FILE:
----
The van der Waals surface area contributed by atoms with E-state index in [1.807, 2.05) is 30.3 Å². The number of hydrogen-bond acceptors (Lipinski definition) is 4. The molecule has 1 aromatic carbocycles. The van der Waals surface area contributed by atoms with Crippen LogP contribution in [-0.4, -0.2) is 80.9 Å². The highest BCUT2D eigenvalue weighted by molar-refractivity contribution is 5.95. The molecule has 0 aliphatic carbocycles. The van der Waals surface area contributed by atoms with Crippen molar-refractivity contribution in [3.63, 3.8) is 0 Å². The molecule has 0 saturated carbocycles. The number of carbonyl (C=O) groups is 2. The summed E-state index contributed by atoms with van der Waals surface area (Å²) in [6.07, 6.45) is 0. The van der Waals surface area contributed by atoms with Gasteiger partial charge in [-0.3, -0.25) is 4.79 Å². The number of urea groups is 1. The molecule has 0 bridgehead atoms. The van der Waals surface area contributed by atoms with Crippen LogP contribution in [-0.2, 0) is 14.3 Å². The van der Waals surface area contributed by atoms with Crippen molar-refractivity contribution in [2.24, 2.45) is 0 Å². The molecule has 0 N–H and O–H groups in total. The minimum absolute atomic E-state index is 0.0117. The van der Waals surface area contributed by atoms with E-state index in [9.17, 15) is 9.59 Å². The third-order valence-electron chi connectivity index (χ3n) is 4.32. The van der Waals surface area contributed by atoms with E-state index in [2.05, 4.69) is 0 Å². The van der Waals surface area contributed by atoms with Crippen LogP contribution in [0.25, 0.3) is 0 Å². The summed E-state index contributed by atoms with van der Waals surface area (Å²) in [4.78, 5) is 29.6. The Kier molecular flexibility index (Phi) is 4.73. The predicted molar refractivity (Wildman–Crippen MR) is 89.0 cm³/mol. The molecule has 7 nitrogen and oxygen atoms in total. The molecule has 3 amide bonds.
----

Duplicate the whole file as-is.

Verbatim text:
The van der Waals surface area contributed by atoms with E-state index in [1.807, 2.05) is 30.3 Å². The number of hydrogen-bond acceptors (Lipinski definition) is 4. The molecule has 1 aromatic carbocycles. The van der Waals surface area contributed by atoms with Crippen LogP contribution in [-0.4, -0.2) is 80.9 Å². The highest BCUT2D eigenvalue weighted by molar-refractivity contribution is 5.95. The molecule has 0 aliphatic carbocycles. The van der Waals surface area contributed by atoms with Crippen molar-refractivity contribution in [3.63, 3.8) is 0 Å². The molecule has 0 saturated carbocycles. The number of carbonyl (C=O) groups is 2. The summed E-state index contributed by atoms with van der Waals surface area (Å²) in [6.07, 6.45) is 0. The van der Waals surface area contributed by atoms with Gasteiger partial charge in [-0.3, -0.25) is 4.79 Å². The number of urea groups is 1. The molecule has 0 bridgehead atoms. The van der Waals surface area contributed by atoms with Crippen LogP contribution in [-0.2, 0) is 14.3 Å². The van der Waals surface area contributed by atoms with Crippen molar-refractivity contribution in [2.24, 2.45) is 0 Å². The molecule has 0 N–H and O–H groups in total. The minimum absolute atomic E-state index is 0.0117. The van der Waals surface area contributed by atoms with E-state index in [9.17, 15) is 9.59 Å². The third-order valence-electron chi connectivity index (χ3n) is 4.32. The van der Waals surface area contributed by atoms with E-state index in [2.05, 4.69) is 0 Å². The van der Waals surface area contributed by atoms with Crippen LogP contribution in [0.25, 0.3) is 0 Å². The summed E-state index contributed by atoms with van der Waals surface area (Å²) in [4.78, 5) is 29.6. The Kier molecular flexibility index (Phi) is 4.73. The predicted molar refractivity (Wildman–Crippen MR) is 89.0 cm³/mol. The molecule has 7 nitrogen and oxygen atoms in total. The molecule has 3 amide bonds.